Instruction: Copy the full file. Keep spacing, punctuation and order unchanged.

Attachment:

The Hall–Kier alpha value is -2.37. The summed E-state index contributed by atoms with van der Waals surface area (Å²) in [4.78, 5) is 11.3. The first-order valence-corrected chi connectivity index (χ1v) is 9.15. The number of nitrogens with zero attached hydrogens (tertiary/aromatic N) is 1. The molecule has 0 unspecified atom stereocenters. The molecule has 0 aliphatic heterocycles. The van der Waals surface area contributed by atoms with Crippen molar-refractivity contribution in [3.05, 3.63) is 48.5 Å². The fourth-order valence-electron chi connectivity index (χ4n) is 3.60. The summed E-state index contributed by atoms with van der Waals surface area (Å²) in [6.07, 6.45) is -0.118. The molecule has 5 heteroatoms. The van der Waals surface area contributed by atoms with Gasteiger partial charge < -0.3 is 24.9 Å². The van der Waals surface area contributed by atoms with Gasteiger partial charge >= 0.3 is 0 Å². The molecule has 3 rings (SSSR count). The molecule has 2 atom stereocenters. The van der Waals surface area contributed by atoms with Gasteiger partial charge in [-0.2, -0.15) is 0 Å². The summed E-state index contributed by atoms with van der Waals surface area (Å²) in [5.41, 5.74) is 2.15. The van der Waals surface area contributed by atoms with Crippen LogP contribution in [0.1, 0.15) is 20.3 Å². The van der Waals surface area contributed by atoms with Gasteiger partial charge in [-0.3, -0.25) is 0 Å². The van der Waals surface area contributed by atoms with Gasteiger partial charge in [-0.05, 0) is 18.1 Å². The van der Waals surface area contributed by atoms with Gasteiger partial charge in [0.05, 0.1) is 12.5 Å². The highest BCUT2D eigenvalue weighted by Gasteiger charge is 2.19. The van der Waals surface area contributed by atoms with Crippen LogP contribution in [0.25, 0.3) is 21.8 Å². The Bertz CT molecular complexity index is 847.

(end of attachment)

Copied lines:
The Hall–Kier alpha value is -2.37. The summed E-state index contributed by atoms with van der Waals surface area (Å²) in [4.78, 5) is 11.3. The first-order valence-corrected chi connectivity index (χ1v) is 9.15. The number of nitrogens with zero attached hydrogens (tertiary/aromatic N) is 1. The molecule has 0 unspecified atom stereocenters. The molecule has 0 aliphatic heterocycles. The van der Waals surface area contributed by atoms with Crippen molar-refractivity contribution in [3.05, 3.63) is 48.5 Å². The fourth-order valence-electron chi connectivity index (χ4n) is 3.60. The summed E-state index contributed by atoms with van der Waals surface area (Å²) in [6.07, 6.45) is -0.118. The molecule has 5 heteroatoms. The van der Waals surface area contributed by atoms with Gasteiger partial charge < -0.3 is 24.9 Å². The van der Waals surface area contributed by atoms with Gasteiger partial charge >= 0.3 is 0 Å². The molecule has 3 rings (SSSR count). The molecule has 2 atom stereocenters. The van der Waals surface area contributed by atoms with Gasteiger partial charge in [-0.2, -0.15) is 0 Å². The summed E-state index contributed by atoms with van der Waals surface area (Å²) in [5.41, 5.74) is 2.15. The van der Waals surface area contributed by atoms with Crippen LogP contribution in [0.1, 0.15) is 20.3 Å². The van der Waals surface area contributed by atoms with Gasteiger partial charge in [-0.3, -0.25) is 0 Å². The van der Waals surface area contributed by atoms with Gasteiger partial charge in [-0.05, 0) is 18.1 Å². The van der Waals surface area contributed by atoms with Gasteiger partial charge in [0.05, 0.1) is 12.5 Å². The highest BCUT2D eigenvalue weighted by Gasteiger charge is 2.19. The van der Waals surface area contributed by atoms with Crippen LogP contribution in [0.25, 0.3) is 21.8 Å². The Bertz CT molecular complexity index is 847.